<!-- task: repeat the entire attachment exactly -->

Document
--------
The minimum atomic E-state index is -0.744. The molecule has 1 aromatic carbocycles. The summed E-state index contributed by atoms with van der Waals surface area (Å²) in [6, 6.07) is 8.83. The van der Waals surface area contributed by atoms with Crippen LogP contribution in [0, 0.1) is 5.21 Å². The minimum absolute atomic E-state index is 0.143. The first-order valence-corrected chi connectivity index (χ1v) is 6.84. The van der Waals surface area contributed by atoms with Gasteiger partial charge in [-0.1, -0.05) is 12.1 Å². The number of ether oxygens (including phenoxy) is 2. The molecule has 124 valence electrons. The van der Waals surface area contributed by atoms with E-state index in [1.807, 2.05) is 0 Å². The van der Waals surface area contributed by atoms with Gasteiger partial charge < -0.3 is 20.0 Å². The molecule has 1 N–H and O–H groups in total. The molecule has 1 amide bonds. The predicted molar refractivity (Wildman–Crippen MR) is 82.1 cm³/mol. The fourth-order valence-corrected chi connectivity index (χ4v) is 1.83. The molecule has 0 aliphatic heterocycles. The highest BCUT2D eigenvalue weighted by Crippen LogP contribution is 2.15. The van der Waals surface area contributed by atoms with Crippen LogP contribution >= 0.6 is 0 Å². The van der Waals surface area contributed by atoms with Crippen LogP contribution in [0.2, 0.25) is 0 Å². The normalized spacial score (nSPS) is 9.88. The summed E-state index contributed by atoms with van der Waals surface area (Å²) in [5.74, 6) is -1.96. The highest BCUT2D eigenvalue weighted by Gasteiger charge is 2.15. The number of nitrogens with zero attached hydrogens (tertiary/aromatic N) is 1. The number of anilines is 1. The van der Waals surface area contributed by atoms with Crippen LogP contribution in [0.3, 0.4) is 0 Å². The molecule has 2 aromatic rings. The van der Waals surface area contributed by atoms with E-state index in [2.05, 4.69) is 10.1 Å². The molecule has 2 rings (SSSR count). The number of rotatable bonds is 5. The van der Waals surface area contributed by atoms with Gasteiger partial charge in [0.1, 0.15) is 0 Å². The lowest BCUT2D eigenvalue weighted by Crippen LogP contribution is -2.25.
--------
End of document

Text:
The minimum atomic E-state index is -0.744. The molecule has 1 aromatic carbocycles. The summed E-state index contributed by atoms with van der Waals surface area (Å²) in [6, 6.07) is 8.83. The van der Waals surface area contributed by atoms with Crippen LogP contribution in [0, 0.1) is 5.21 Å². The minimum absolute atomic E-state index is 0.143. The first-order valence-corrected chi connectivity index (χ1v) is 6.84. The van der Waals surface area contributed by atoms with Gasteiger partial charge in [-0.1, -0.05) is 12.1 Å². The number of ether oxygens (including phenoxy) is 2. The molecule has 124 valence electrons. The van der Waals surface area contributed by atoms with E-state index in [1.807, 2.05) is 0 Å². The van der Waals surface area contributed by atoms with Gasteiger partial charge < -0.3 is 20.0 Å². The molecule has 1 N–H and O–H groups in total. The molecule has 1 amide bonds. The predicted molar refractivity (Wildman–Crippen MR) is 82.1 cm³/mol. The fourth-order valence-corrected chi connectivity index (χ4v) is 1.83. The molecule has 0 aliphatic heterocycles. The highest BCUT2D eigenvalue weighted by Crippen LogP contribution is 2.15. The van der Waals surface area contributed by atoms with Crippen LogP contribution >= 0.6 is 0 Å². The van der Waals surface area contributed by atoms with Crippen LogP contribution in [0.2, 0.25) is 0 Å². The normalized spacial score (nSPS) is 9.88. The summed E-state index contributed by atoms with van der Waals surface area (Å²) in [5.74, 6) is -1.96. The highest BCUT2D eigenvalue weighted by Gasteiger charge is 2.15. The number of nitrogens with zero attached hydrogens (tertiary/aromatic N) is 1. The number of anilines is 1. The van der Waals surface area contributed by atoms with Crippen LogP contribution in [0.3, 0.4) is 0 Å². The molecule has 2 aromatic rings. The van der Waals surface area contributed by atoms with E-state index in [2.05, 4.69) is 10.1 Å². The molecule has 2 rings (SSSR count). The number of rotatable bonds is 5. The van der Waals surface area contributed by atoms with Gasteiger partial charge in [0.1, 0.15) is 0 Å². The lowest BCUT2D eigenvalue weighted by Crippen LogP contribution is -2.25.